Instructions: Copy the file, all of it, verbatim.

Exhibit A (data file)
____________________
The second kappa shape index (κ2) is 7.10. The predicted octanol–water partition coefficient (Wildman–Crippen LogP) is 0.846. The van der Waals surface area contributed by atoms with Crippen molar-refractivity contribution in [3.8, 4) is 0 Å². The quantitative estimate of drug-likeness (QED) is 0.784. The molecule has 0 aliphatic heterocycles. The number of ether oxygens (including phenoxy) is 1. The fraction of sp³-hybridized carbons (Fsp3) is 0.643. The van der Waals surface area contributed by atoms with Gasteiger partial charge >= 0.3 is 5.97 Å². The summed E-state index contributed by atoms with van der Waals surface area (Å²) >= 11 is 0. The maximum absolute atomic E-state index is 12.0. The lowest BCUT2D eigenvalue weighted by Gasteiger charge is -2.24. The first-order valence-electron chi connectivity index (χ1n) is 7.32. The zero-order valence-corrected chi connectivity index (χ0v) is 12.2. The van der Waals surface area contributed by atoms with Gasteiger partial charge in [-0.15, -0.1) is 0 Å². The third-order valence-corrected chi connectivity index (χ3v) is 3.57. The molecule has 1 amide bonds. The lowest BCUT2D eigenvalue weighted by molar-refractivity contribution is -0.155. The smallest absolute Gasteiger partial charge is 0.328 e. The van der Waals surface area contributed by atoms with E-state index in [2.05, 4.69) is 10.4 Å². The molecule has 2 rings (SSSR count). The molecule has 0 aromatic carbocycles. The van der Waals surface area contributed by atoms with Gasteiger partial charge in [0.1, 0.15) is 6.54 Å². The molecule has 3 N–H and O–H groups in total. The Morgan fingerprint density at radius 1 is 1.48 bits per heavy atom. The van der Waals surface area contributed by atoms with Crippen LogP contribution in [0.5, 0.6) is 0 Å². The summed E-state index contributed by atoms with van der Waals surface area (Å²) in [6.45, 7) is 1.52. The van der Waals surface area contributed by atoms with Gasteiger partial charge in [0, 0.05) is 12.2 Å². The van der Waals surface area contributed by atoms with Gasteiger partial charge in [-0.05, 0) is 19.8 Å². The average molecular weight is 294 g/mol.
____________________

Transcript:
The second kappa shape index (κ2) is 7.10. The predicted octanol–water partition coefficient (Wildman–Crippen LogP) is 0.846. The van der Waals surface area contributed by atoms with Crippen molar-refractivity contribution in [3.8, 4) is 0 Å². The quantitative estimate of drug-likeness (QED) is 0.784. The molecule has 0 aliphatic heterocycles. The number of ether oxygens (including phenoxy) is 1. The fraction of sp³-hybridized carbons (Fsp3) is 0.643. The van der Waals surface area contributed by atoms with Gasteiger partial charge >= 0.3 is 5.97 Å². The summed E-state index contributed by atoms with van der Waals surface area (Å²) >= 11 is 0. The maximum absolute atomic E-state index is 12.0. The lowest BCUT2D eigenvalue weighted by Gasteiger charge is -2.24. The first-order valence-electron chi connectivity index (χ1n) is 7.32. The zero-order valence-corrected chi connectivity index (χ0v) is 12.2. The van der Waals surface area contributed by atoms with Gasteiger partial charge in [-0.15, -0.1) is 0 Å². The third-order valence-corrected chi connectivity index (χ3v) is 3.57. The molecule has 1 amide bonds. The lowest BCUT2D eigenvalue weighted by molar-refractivity contribution is -0.155. The smallest absolute Gasteiger partial charge is 0.328 e. The van der Waals surface area contributed by atoms with E-state index in [2.05, 4.69) is 10.4 Å². The molecule has 2 rings (SSSR count). The molecule has 0 aromatic carbocycles. The van der Waals surface area contributed by atoms with Gasteiger partial charge in [0.1, 0.15) is 6.54 Å². The molecule has 3 N–H and O–H groups in total. The Morgan fingerprint density at radius 1 is 1.48 bits per heavy atom. The van der Waals surface area contributed by atoms with Crippen LogP contribution in [0.5, 0.6) is 0 Å². The summed E-state index contributed by atoms with van der Waals surface area (Å²) in [6.45, 7) is 1.52. The van der Waals surface area contributed by atoms with Gasteiger partial charge in [0, 0.05) is 12.2 Å². The van der Waals surface area contributed by atoms with Gasteiger partial charge in [-0.05, 0) is 19.8 Å². The average molecular weight is 294 g/mol.